• EmbraceYourInnerCrone
          June 21, 2019 at 8:05 am #

          I worry about the fact that people tend to get tunnel vision and see one aspect of the patient , for example when Serena Williams mentioned to her nurse after her delivery that she wasn’t feeling well and that she had a history of blood clots, she was basically poo-pooed and if she had not pushed, she might have died from the blot clots she did indeed develop after delivery. The pregnancy was the only thing people paid attention too. Not the pre-existing health issues.

          • Daleth
            June 21, 2019 at 9:09 am #

            people tend to get tunnel vision and see one aspect of the patient

            YES. I almost died three different ways having my twins, and because the first way was pre-eclampsia and the second way (hemorrhage) was related (high blood pressure = worse hemorrhage), that’s how the doctors mentally classified me: “pre-e lady.”

            So a couple of days after their birth, when I developed an intestinal blockage that also could have independently killed me, all the doctors were like, “Oh, it’s normal for your belly to swell up like that when you’ve had pre-e.” I must have pointed it out to half a dozen different doctors.

            Finally a resident (!!!) that I mentioned it to said, you know what, I’m going to run you down to x-ray before they close. (And she did run me, in a wheelchair, with just 20 minutes to spare.)

            She hadn’t gone on autopilot about me. She didn’t have tunnel vision. Thank god.

    • Anne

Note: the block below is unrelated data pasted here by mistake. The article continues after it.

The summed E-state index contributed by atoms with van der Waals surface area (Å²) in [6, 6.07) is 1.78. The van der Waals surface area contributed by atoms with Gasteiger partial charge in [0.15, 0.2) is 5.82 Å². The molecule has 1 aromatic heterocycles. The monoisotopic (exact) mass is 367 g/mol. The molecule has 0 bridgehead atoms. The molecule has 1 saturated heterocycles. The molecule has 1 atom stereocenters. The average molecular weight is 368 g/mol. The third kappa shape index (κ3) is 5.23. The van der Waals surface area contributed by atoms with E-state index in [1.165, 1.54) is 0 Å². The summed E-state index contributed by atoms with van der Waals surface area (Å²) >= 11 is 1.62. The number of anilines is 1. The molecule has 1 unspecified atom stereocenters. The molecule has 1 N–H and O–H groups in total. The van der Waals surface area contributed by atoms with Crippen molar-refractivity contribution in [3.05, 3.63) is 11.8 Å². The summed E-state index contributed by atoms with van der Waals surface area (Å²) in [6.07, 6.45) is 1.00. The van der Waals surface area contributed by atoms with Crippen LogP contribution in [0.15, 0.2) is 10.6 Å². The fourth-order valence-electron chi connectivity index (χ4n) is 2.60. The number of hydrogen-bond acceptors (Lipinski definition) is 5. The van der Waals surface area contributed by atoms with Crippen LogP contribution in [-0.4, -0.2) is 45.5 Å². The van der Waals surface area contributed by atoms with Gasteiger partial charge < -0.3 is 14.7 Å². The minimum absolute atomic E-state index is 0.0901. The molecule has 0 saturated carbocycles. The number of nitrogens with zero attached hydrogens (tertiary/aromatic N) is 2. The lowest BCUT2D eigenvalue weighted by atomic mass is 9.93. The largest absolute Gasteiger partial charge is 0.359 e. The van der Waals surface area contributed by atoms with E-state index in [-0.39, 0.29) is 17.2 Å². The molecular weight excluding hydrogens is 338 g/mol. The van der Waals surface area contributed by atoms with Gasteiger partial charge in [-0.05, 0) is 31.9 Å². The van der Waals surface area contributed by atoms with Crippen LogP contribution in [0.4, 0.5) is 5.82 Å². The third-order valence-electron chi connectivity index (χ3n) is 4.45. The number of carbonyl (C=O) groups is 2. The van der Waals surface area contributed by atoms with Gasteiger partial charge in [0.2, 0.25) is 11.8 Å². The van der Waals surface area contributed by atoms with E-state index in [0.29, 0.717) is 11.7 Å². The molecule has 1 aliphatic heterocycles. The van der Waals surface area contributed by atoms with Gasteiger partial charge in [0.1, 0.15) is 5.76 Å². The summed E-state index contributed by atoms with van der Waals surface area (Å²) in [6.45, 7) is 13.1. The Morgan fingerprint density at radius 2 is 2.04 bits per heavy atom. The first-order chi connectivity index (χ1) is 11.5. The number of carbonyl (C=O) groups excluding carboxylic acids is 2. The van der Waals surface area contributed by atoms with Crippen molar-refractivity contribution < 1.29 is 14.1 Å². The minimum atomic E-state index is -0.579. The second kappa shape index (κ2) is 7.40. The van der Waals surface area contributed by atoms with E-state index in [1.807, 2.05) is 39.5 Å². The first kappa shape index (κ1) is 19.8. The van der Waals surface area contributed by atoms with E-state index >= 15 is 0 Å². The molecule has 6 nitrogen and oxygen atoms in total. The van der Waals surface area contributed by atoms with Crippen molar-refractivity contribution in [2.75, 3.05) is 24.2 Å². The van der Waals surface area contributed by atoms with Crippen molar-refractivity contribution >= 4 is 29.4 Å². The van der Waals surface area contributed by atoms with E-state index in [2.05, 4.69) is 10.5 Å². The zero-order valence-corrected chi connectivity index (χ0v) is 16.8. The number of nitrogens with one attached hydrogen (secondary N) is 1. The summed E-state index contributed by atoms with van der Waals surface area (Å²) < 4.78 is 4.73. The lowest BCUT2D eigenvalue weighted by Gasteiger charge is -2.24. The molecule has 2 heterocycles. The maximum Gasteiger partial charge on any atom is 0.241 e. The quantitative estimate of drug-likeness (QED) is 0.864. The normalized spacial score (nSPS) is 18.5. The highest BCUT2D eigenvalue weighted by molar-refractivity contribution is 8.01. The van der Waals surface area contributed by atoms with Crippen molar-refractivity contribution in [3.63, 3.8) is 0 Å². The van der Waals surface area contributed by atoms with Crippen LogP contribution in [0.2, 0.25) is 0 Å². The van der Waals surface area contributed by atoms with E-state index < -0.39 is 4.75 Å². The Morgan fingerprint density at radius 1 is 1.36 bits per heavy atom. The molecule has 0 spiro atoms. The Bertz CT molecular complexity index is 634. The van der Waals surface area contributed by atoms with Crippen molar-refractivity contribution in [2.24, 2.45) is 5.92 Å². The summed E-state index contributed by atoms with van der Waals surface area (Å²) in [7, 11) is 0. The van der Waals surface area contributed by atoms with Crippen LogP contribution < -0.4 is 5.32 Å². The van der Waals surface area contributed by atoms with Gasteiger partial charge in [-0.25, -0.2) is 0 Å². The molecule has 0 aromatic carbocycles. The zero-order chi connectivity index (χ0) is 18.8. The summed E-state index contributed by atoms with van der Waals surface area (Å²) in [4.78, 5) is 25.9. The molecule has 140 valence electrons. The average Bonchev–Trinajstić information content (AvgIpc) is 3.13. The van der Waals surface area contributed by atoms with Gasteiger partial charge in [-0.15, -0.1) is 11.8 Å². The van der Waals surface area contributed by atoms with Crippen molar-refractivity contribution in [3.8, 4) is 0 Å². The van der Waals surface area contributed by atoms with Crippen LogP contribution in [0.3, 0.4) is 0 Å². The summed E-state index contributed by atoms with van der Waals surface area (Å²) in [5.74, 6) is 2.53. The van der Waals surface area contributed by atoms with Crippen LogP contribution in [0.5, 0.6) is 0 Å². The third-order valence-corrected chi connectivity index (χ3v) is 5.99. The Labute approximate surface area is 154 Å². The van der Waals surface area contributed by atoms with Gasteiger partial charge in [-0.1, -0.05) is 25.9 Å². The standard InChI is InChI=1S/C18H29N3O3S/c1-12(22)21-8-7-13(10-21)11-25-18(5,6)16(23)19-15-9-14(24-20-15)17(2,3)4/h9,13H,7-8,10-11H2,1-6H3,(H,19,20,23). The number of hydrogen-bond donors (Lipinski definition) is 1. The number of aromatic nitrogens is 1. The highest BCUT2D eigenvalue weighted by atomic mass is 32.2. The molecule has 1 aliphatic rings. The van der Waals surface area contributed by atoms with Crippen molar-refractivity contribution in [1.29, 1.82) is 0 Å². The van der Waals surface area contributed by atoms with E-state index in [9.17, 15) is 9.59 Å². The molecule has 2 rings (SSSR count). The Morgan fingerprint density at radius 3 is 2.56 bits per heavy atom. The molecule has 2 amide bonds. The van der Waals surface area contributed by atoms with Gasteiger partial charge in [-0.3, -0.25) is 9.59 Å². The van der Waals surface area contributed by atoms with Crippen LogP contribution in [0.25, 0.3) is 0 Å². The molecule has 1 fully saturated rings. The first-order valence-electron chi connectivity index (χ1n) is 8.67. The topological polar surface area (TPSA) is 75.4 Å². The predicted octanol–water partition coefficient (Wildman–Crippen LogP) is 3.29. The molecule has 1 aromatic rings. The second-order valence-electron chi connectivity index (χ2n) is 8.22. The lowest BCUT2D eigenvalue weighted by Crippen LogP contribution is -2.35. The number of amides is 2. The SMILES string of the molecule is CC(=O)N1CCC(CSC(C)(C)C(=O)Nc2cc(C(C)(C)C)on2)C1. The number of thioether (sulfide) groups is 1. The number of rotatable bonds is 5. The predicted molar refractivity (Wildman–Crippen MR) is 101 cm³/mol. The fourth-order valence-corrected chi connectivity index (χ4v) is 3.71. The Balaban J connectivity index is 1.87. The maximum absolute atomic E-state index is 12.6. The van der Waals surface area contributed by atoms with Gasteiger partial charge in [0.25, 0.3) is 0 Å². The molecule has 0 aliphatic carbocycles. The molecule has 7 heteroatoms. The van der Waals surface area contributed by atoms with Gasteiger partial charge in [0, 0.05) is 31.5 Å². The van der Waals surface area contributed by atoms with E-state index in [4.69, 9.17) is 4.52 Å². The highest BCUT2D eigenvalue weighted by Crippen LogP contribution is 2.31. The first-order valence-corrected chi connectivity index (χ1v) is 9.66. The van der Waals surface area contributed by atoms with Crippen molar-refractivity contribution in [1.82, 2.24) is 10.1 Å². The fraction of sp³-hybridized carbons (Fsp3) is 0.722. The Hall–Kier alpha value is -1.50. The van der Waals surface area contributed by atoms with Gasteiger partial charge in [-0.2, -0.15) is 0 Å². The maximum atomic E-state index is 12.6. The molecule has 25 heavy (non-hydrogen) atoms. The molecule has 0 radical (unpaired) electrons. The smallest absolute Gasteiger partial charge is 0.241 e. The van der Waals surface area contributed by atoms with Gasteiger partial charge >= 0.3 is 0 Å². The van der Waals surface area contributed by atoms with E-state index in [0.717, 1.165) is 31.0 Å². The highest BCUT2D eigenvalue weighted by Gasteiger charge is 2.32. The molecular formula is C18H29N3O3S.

June 20, 2019 at 12:43 pm #

      Anyone with a minute of exposure to immunology would question how a mother would make antibodies to the backwash (love the term) from her infant. Let alone the fact that a baby’s gut closes to crossing of antibodies in less than 7 days after birth.

      • mabelcruet
        June 20, 2019 at 6:02 pm #

        Yes, we discussed the suggested mechanism-the nipple sucks up the saliva, bioengineers antibodies and instantly feeds them back to the baby. And also discussed how the milk is allegedly supposed to change according to the needs of the baby, even if you’ve got twins (rather alarmingly they were told there is evidence that if one twin was sick, the milk they get is different because the mum knows exactly what each infant needed). She told them about colour changes-apparently milk that is full of antibodies is a different colour and that’s how you know what’s in it? Is it like urine turning red if you eat beetroot?

        • kilda
          June 21, 2019 at 4:05 pm #

          Lord, that’s stupid. Breastmilk isn’t even smart enough to know that babies need iron, but it’s supposed to know how to custom design antibodies for each of two twins?